Milliman analysis: Funded status improves by $11 billion
in February due to robust investment performance
The pension funding ratio increased to 91.8% at the end of February.
The funded status of the 100 largest corporate defined
benefit pension plans improved by $11 billion during
February, as measured by the Milliman 100 Pension Funding
Index. The deficit fell to $131 billion from $142 billion at
the end of January, due to strong investment performance
offsetting an increase in the pension benefit obligation (PBO).
As of February 28, the funded ratio increased to 91.8%,
up from 91.0% at the end of January. The funded ratio has
declined in the first two months of 2014 when compared with
the 95.2% funded ratio as of December 31, 2013.
The PBO, or pension liabilities, increased by $21 billion to $1.604 trillion from $1.583 trillion at the end of January. The change resulted from a decrease of nine basis points in the monthly discount rate to 4.46% for February, from 4.55% for January. The market value of assets increased by $32 billion as a result of February’s investment return of 2.28%. The Milliman 100 PFI asset value increased to $1.473 trillion, up from $1.441 trillion at the end of January. By comparison, the 2013 Milliman Pension Funding Study reported that the monthly median expected investment return during 2012 was 0.60% (7.5% annualized). The expected rate of return for 2013 will be updated in the 2014 Milliman Pension Funding Study, due out by the beginning of April 2014.
Over the last 12 months (March 2013 to February 2014), the cumulative asset return for these pensions has been 10.37% and the Milliman 100 PFI funded status deficit has improved by $182 billion. The higher trending interest rates and above-expected asset returns during most of 2013 drove the improvement in funded status. The funded ratio of the Milliman 100 companies has increased over the past 12 months to 91.8% from 81.2%.
If the Milliman 100 PFI companies were to achieve the expected 7.5% (as per the 2013 pension funding study) median asset return for their pension plan portfolios for the remainder of the projection period and the current discount rate of 4.46% was maintained during years 2014 and 2015, we forecast that the funded status of the surveyed plans would increase. This would result in a projected pension deficit of $58 billion (funded ratio of 96.4%) by the end of 2014 and a projected pension surplus of $34 billion (funded ratio of 102.1%) by the end of 2015. For purposes of this forecast, we have assumed 2014 and 2015 aggregate contributions of $81 billion.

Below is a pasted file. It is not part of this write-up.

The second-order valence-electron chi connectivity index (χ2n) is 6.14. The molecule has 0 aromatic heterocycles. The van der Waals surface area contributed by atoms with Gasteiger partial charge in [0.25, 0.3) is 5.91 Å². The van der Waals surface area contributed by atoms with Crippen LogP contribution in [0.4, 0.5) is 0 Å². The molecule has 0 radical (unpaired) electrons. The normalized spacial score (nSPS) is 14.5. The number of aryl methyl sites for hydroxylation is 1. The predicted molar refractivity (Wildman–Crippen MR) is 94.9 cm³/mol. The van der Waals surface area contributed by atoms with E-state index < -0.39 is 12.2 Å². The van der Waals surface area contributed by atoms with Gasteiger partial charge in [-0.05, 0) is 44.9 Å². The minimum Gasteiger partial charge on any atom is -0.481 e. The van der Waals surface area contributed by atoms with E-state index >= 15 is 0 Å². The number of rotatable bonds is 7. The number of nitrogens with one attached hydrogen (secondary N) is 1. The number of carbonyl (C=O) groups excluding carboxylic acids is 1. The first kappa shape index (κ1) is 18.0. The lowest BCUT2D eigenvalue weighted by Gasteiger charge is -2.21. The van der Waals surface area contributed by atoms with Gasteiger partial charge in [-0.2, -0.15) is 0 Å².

Under an optimistic forecast with rising interest rates (reaching 4.96% by the end of 2014 and 5.56% by the end of 2015) and asset gains (11.5% annual returns), the funded ratio would climb to 106% by the end of 2014 and 127% by the end of 2015. Under a pessimistic forecast with similar interest rate and asset movements (3.96% discount rate at the end of 2014 and 3.36% by the end of 2015 and 3.5% annual returns), the funded ratio would decline to 87% by the end of 2014 and 81% by the end of 2015.
About the Milliman 100 Monthly Pension Funding Index
For the past 13 years, Milliman has conducted an annual study of the 100 largest defined benefit pension plans sponsored by U.S. public companies. The Milliman 100 Pension Funding Index projects the funded status for pension plans included in our study, reflecting the impact of market returns and interest rate changes on pension funded status, utilizing the actual reported asset values, liabilities, and asset allocations of the companies’ pension plans.
The results of the Milliman 100 Pension Funding Index were based on the actual pension plan accounting information disclosed in the footnotes to the companies’ annual reports for the 2012 fiscal year and for previous fiscal years. This pension plan accounting disclosure information was summarized as part of the Milliman 2013 Pension Funding Study, which was published on March 25, 2013. In addition to providing the financial information on the funded status of U.S. qualified pension plans, the footnotes may also include figures for the companies’ nonqualified and foreign plans, both of which are often unfunded or subject to different funding standards than those for U.S. qualified pension plans. They do not represent the funded status of the companies’ U.S. qualified pension plans under ERISA.